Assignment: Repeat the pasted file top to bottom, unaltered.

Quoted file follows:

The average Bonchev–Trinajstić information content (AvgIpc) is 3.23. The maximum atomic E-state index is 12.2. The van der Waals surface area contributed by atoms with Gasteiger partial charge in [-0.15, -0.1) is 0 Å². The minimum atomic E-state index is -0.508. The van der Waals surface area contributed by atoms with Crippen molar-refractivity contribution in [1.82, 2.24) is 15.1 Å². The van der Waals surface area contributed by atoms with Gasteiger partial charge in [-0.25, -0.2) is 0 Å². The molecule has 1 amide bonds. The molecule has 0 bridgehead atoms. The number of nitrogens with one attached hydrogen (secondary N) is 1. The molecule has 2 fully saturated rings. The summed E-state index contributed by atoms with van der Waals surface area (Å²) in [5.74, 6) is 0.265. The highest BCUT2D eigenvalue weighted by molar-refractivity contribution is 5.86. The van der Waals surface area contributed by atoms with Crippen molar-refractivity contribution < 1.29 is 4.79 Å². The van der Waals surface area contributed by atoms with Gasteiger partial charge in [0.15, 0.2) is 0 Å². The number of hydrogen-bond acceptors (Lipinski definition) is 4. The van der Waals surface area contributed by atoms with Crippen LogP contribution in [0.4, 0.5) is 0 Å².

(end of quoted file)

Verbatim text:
The average Bonchev–Trinajstić information content (AvgIpc) is 3.23. The maximum atomic E-state index is 12.2. The van der Waals surface area contributed by atoms with Gasteiger partial charge in [-0.15, -0.1) is 0 Å². The minimum atomic E-state index is -0.508. The van der Waals surface area contributed by atoms with Crippen molar-refractivity contribution in [1.82, 2.24) is 15.1 Å². The van der Waals surface area contributed by atoms with Gasteiger partial charge in [-0.25, -0.2) is 0 Å². The molecule has 1 amide bonds. The molecule has 0 bridgehead atoms. The number of nitrogens with one attached hydrogen (secondary N) is 1. The molecule has 2 fully saturated rings. The summed E-state index contributed by atoms with van der Waals surface area (Å²) in [5.74, 6) is 0.265. The highest BCUT2D eigenvalue weighted by molar-refractivity contribution is 5.86. The van der Waals surface area contributed by atoms with Crippen molar-refractivity contribution < 1.29 is 4.79 Å². The van der Waals surface area contributed by atoms with Gasteiger partial charge in [0.15, 0.2) is 0 Å². The number of hydrogen-bond acceptors (Lipinski definition) is 4. The van der Waals surface area contributed by atoms with Crippen LogP contribution in [0.4, 0.5) is 0 Å².